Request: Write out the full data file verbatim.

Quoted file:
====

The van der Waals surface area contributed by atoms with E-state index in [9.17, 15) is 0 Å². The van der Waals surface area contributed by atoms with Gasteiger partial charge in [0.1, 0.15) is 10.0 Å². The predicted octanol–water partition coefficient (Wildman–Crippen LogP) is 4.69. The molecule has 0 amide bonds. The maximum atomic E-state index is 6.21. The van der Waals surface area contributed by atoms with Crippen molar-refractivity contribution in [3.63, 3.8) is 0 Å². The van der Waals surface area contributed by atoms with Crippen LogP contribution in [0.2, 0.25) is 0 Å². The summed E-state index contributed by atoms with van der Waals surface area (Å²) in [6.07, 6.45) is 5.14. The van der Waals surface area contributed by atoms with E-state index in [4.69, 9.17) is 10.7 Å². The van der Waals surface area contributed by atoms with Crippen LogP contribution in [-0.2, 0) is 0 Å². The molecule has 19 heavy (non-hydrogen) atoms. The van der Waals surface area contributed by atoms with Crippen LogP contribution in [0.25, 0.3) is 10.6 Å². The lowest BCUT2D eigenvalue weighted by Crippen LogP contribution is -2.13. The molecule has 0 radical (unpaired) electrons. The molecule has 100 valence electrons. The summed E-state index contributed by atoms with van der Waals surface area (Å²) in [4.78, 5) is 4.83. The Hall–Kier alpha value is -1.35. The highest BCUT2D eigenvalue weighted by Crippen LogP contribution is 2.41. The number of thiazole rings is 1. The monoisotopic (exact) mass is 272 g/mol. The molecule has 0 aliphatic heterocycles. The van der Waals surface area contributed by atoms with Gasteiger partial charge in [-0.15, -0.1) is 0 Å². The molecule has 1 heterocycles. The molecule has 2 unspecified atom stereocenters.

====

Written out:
The van der Waals surface area contributed by atoms with E-state index in [9.17, 15) is 0 Å². The van der Waals surface area contributed by atoms with Gasteiger partial charge in [0.1, 0.15) is 10.0 Å². The predicted octanol–water partition coefficient (Wildman–Crippen LogP) is 4.69. The molecule has 0 amide bonds. The maximum atomic E-state index is 6.21. The van der Waals surface area contributed by atoms with Crippen molar-refractivity contribution in [3.63, 3.8) is 0 Å². The van der Waals surface area contributed by atoms with Crippen LogP contribution in [0.2, 0.25) is 0 Å². The summed E-state index contributed by atoms with van der Waals surface area (Å²) in [6.07, 6.45) is 5.14. The van der Waals surface area contributed by atoms with E-state index in [4.69, 9.17) is 10.7 Å². The van der Waals surface area contributed by atoms with Crippen LogP contribution in [-0.2, 0) is 0 Å². The molecule has 19 heavy (non-hydrogen) atoms. The van der Waals surface area contributed by atoms with Crippen LogP contribution in [0.25, 0.3) is 10.6 Å². The lowest BCUT2D eigenvalue weighted by Crippen LogP contribution is -2.13. The molecule has 0 radical (unpaired) electrons. The molecule has 100 valence electrons. The summed E-state index contributed by atoms with van der Waals surface area (Å²) in [4.78, 5) is 4.83. The Hall–Kier alpha value is -1.35. The highest BCUT2D eigenvalue weighted by Crippen LogP contribution is 2.41. The number of thiazole rings is 1. The monoisotopic (exact) mass is 272 g/mol. The molecule has 0 aliphatic heterocycles. The van der Waals surface area contributed by atoms with Gasteiger partial charge in [-0.15, -0.1) is 0 Å². The molecule has 1 heterocycles. The molecule has 2 unspecified atom stereocenters.